How to Change Eating Habits

May 18, 2015

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I will be the last one to tell you diets are easy. Diets are hard.

There is no wand that will magically make it easy.

You may be coming to “dieting” because you:

  • Are trying to lose weight
  • Have been experiencing indigestion, stomach troubles and leaky gut
  • Have an auto-immune condition that forced you to change your diet
  • Know your diet is crap and you want to change it before your body starts to give you trouble

I love food and I hate having to give up foods I love. For me, the idea of going on a “diet” makes me angry, annoyed, frustrated and wanting to binge on fried calamari, pizza and sliders.  There is also the reality of being tired, defeated and not having the energy to take care of your diet – and going down a spiral of eating like crap and not caring about it.  It’s especially difficult because every body is different, and it’s hard to know what you’re reacting to, which diet you should try, and why some things that work for others don’t work for you.

But the reality is sometimes you have to give up what you love to become healthier. To lose the weight, to stop the bloating or gut pain and to just feel better.

At the risk of trivializing how difficult it is to change your eating habits, there are some things that will make it easier.

Here are some ideas on how to change eating habits without feeling like you’re depriving yourself.

1. Have a plan

When I was first diagnosed with Candida – not only did I have to avoid my newly found food sensitivities, I had to switch to low fodmaps AND avoid sugar.

Even as a chef, I felt overwhelmed. I didn’t know what to eat and food gave me anxiety. The only thing that relieved this anxiety is having a meal plan. Knowing what you’ll cook helps release the stress of what to eat – so that you can focus your energy on healing.

That said, if writing a meal plan with simple recipes feels difficult to you, follow the next step.

2. Get help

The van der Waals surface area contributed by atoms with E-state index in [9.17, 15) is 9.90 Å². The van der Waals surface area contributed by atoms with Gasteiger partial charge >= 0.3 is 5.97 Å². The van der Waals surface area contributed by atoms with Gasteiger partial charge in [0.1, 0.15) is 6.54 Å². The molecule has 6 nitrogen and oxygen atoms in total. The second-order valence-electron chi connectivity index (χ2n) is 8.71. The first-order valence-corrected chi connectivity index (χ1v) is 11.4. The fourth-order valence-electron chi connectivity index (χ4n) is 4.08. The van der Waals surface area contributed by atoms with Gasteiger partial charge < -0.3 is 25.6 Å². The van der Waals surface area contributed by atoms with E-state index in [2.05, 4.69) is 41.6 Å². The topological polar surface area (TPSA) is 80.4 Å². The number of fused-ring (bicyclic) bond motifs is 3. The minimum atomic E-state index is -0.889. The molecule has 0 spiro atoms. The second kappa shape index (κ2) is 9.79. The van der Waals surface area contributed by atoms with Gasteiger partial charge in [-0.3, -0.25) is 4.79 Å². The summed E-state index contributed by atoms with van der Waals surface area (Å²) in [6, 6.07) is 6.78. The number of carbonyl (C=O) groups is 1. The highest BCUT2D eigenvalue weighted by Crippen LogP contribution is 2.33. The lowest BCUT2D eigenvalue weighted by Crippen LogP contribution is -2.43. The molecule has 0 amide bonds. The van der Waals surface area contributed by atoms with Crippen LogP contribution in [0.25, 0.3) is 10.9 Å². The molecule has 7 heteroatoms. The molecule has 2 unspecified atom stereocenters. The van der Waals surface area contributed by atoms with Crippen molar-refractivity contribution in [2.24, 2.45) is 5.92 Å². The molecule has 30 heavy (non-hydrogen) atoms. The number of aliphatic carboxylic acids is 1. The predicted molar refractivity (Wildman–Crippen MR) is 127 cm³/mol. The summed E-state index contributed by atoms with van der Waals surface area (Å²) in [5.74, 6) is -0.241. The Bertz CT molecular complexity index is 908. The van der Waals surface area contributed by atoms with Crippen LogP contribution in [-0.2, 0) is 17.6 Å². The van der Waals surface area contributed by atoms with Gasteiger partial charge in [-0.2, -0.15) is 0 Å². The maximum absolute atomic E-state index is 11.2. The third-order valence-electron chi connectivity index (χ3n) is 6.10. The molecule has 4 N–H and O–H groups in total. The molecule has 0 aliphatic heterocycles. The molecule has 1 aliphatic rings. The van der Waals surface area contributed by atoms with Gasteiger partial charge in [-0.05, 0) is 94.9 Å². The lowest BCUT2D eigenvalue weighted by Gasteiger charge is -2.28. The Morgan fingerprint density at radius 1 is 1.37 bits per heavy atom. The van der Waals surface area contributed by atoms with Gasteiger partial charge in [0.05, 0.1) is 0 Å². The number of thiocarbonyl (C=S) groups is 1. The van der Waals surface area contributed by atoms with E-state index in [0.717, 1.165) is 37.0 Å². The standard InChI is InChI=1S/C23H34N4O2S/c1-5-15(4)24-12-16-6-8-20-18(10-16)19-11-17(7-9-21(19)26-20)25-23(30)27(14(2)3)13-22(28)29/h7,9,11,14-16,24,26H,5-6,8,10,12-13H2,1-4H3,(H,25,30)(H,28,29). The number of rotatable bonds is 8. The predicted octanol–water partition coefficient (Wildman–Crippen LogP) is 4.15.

A realistic meal plan has to be based on both your dietary requirements and food preferences. Using a diet plan from a website or book is unlikely to stick because it’s not based on your specific lifestyle.

For most people, writing a meal plan is an overwhelming task – especially around navigating a new diet.

You may need help writing a plan or learning how to cook simple but healthy meals based on these new guidelines. Food can still be enjoyable but it will learning some skills to upgrade these meals.

If you can afford it, having a personal chef cook your meals could be the best way to stick to the plan. Since that’s not sustainable for everyone, a food coach can help you figure out what to cook and eat based on your new diet. At White Apron we offer both options. After having personal experience with what it takes to change your food life after getting sick, I know how important it is to get support to navigate the logistics and difficult emotions involved.

3. Reframe the word “diet”

I prefer the word “reset” to “diet.”  I believe you can still eat gourmet quality food regardless of how restricted you are. You may have to spend more time in the kitchen and eat out less. You may have to take a cooking lesson to improve your skills.  This isn’t without effort, though you will find it gets easier over time, especially if you have support.

Over time, you will lose the weight, seal your gut, and feel better.  It’s not an easy road but worth every bit of effort.

You may even find that cooking, over time, becomes your therapy.


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